Senator Chamberlain celebrates passage of bipartisan insulin affordability bill

The Minnesota Legislature today unanimously passed legislation that would provide insulin to those in need and implement measures to help people before they reach a crisis point.

The bill requires insulin manufacturers to provide a 30-day supply of insulin for free to individuals in urgent need but struggling to afford the life-saving drug. Additionally, patient assistance programs through drug companies, which have been questioned as too onerous and cumbersome with limited qualifications, must be made accessible and transparent with their application and approval process. The new law creates standard criteria for these assistance programs and stipulates an application must be approved or denied within ten days.

“This is great news for every diabetic who needs insulin,” said Sen. Roger Chamberlain (R-Lino Lakes). “Our efforts last year allowed the market to take care of much of the problem, and as a result, far more people can afford their insulin now than last year. That’s fantastic. Our plan helps everyone else who might have been left behind and has protections that will help them avoid ever reaching a desperate point.”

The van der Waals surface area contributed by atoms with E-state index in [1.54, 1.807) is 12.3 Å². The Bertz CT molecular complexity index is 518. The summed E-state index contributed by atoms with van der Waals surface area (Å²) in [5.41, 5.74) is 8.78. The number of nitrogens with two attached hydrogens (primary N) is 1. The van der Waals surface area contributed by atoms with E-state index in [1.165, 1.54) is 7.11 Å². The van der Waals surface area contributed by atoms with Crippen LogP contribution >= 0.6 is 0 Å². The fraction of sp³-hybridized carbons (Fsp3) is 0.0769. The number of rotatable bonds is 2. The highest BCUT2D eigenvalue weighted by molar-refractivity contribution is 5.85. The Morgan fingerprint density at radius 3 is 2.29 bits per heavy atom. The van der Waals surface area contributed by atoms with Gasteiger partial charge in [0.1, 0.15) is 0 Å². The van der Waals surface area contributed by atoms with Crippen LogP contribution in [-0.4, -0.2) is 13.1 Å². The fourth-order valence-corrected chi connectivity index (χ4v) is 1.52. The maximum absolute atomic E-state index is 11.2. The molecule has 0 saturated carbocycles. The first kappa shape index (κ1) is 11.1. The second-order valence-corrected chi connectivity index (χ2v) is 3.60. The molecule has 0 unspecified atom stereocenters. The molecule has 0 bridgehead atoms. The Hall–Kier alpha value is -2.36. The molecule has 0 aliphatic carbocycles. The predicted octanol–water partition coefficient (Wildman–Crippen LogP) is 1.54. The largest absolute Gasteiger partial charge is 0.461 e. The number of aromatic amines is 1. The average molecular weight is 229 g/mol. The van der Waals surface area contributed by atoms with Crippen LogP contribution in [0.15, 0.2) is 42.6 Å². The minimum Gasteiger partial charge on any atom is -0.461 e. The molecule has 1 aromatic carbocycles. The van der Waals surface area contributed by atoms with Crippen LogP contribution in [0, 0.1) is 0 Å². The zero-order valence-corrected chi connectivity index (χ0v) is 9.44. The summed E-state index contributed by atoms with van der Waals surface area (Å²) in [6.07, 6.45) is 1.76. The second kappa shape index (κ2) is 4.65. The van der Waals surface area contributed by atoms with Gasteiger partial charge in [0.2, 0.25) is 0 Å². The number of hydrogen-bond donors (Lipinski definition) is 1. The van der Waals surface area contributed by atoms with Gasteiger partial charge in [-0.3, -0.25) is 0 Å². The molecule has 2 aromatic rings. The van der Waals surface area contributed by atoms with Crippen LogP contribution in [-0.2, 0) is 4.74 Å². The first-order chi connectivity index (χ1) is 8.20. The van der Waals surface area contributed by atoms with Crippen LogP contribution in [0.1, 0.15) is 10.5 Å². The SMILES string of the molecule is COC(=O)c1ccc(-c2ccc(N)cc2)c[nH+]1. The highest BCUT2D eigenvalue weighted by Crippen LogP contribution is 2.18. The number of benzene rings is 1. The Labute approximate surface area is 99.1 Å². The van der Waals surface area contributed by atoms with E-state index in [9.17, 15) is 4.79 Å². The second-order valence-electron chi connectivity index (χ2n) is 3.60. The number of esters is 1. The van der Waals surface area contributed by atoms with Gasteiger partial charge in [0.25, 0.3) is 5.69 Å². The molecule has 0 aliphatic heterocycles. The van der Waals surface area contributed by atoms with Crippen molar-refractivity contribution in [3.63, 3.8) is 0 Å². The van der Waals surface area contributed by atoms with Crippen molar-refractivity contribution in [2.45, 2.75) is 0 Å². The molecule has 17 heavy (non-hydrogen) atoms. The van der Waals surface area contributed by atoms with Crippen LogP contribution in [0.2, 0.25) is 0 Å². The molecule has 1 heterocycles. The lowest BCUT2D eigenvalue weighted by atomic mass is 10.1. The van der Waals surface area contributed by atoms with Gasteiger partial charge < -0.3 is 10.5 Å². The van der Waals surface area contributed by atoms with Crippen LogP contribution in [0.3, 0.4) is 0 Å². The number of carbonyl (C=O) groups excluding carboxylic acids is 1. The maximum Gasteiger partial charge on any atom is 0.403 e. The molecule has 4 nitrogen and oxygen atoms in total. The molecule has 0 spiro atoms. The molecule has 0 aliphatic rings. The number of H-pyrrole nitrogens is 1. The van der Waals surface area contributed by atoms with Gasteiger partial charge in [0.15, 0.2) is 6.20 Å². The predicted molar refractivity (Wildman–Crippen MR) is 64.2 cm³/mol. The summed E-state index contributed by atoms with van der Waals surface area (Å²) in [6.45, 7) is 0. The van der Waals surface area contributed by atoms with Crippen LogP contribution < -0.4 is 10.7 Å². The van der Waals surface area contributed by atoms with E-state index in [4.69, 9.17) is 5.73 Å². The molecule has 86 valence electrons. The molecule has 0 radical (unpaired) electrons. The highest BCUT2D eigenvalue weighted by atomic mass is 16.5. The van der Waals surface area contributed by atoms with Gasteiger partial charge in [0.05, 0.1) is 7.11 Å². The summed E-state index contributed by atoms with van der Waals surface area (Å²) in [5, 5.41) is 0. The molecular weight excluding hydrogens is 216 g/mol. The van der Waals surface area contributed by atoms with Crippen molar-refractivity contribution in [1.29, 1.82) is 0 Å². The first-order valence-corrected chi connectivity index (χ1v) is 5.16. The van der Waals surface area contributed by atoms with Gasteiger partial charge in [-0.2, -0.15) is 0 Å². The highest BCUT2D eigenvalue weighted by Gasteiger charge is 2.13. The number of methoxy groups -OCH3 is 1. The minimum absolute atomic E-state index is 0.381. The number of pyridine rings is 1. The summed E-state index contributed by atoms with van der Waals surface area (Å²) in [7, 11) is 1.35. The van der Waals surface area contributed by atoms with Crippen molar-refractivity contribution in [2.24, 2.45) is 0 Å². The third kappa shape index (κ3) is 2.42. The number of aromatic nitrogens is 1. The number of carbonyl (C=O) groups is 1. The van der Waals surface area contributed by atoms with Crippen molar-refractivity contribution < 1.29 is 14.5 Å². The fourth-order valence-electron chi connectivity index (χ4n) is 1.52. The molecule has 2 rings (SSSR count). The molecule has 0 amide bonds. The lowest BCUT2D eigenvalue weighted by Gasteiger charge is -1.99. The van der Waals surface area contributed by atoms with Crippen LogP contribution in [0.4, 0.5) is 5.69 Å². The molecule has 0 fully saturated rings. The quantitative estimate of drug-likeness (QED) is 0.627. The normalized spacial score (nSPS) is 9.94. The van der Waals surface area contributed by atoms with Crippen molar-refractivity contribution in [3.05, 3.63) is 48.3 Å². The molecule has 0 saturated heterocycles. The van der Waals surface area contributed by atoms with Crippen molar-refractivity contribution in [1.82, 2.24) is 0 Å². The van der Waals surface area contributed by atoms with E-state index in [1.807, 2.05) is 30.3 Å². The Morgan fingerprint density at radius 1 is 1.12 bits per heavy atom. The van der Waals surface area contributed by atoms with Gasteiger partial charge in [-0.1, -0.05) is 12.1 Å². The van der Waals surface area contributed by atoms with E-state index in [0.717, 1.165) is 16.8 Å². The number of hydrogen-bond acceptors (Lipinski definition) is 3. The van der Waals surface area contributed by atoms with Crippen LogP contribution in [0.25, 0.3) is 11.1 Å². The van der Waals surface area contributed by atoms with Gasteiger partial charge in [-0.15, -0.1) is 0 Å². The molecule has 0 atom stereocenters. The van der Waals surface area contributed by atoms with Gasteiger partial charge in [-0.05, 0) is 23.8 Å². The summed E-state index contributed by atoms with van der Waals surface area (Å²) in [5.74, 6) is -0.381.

In 2019, Senate Republicans instituted reforms to address the cost and emergency needs of insulin and other life-saving drugs. Pharmacies are already required to provide a 30-day supply of insulin and other life-saving drugs if a prescription runs out. Legislation in 2019 also prevents health plans from charging patients more than the wholesale cost of insulin to prevent profiteering off the drug and requires Pharmacy Benefit Managers to regularly communicate discounts and rebates with the pharmacy for the patient to use first.

The Senate is leading the fight to reduce the costs of health care and prescription drugs with innovation. In 2017, Minnesotans had limited options, fewer providers, and double-digit cost increases in the health insurance market. The Minnesota reinsurance plan stabilized the costs, opened up more options, especially for rural communities, and has become a model program for other states. In 2020, the Senate began exploring reimportation programs that would allow Minnesotans access to lower-cost drugs available in other nations. The federal government for the first time ever announced an openness to approving reimportation plans in individual states last December.

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